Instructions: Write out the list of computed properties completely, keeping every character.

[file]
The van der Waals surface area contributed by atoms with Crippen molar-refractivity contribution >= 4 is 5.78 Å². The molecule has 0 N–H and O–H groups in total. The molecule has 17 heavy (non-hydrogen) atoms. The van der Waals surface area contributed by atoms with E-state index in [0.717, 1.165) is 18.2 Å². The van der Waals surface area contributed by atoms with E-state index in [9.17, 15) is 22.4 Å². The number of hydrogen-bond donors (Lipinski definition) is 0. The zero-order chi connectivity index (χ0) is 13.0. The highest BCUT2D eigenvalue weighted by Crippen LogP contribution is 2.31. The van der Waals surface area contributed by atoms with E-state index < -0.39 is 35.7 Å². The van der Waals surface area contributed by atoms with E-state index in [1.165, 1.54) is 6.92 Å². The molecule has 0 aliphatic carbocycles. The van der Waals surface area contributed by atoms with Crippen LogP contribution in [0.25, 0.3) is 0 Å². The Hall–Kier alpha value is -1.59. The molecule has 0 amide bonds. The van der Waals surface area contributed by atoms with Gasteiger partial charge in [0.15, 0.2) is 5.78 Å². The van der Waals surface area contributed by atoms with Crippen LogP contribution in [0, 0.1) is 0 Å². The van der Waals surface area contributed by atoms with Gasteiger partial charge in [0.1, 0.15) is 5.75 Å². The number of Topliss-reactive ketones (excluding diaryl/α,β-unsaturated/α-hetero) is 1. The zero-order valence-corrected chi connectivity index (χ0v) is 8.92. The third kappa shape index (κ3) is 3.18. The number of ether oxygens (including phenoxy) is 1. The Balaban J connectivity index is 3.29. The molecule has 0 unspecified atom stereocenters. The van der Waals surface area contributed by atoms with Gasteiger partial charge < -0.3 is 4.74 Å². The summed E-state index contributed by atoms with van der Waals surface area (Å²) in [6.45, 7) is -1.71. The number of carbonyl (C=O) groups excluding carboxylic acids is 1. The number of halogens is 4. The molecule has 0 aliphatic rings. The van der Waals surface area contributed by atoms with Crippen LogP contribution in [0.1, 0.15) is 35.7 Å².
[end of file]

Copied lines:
The van der Waals surface area contributed by atoms with Crippen molar-refractivity contribution >= 4 is 5.78 Å². The molecule has 0 N–H and O–H groups in total. The molecule has 17 heavy (non-hydrogen) atoms. The van der Waals surface area contributed by atoms with E-state index in [0.717, 1.165) is 18.2 Å². The van der Waals surface area contributed by atoms with E-state index in [9.17, 15) is 22.4 Å². The number of hydrogen-bond donors (Lipinski definition) is 0. The zero-order chi connectivity index (χ0) is 13.0. The highest BCUT2D eigenvalue weighted by Crippen LogP contribution is 2.31. The van der Waals surface area contributed by atoms with E-state index < -0.39 is 35.7 Å². The van der Waals surface area contributed by atoms with E-state index in [1.165, 1.54) is 6.92 Å². The molecule has 0 aliphatic carbocycles. The van der Waals surface area contributed by atoms with Crippen LogP contribution in [0.25, 0.3) is 0 Å². The Hall–Kier alpha value is -1.59. The molecule has 0 amide bonds. The van der Waals surface area contributed by atoms with Gasteiger partial charge in [0.15, 0.2) is 5.78 Å². The van der Waals surface area contributed by atoms with Crippen LogP contribution in [0, 0.1) is 0 Å². The van der Waals surface area contributed by atoms with Gasteiger partial charge in [0.1, 0.15) is 5.75 Å². The number of Topliss-reactive ketones (excluding diaryl/α,β-unsaturated/α-hetero) is 1. The zero-order valence-corrected chi connectivity index (χ0v) is 8.92. The third kappa shape index (κ3) is 3.18. The number of ether oxygens (including phenoxy) is 1. The Balaban J connectivity index is 3.29. The molecule has 0 unspecified atom stereocenters. The van der Waals surface area contributed by atoms with Gasteiger partial charge < -0.3 is 4.74 Å². The summed E-state index contributed by atoms with van der Waals surface area (Å²) in [6.45, 7) is -1.71. The number of carbonyl (C=O) groups excluding carboxylic acids is 1. The number of halogens is 4. The molecule has 0 aliphatic rings. The van der Waals surface area contributed by atoms with Crippen LogP contribution in [0.1, 0.15) is 35.7 Å².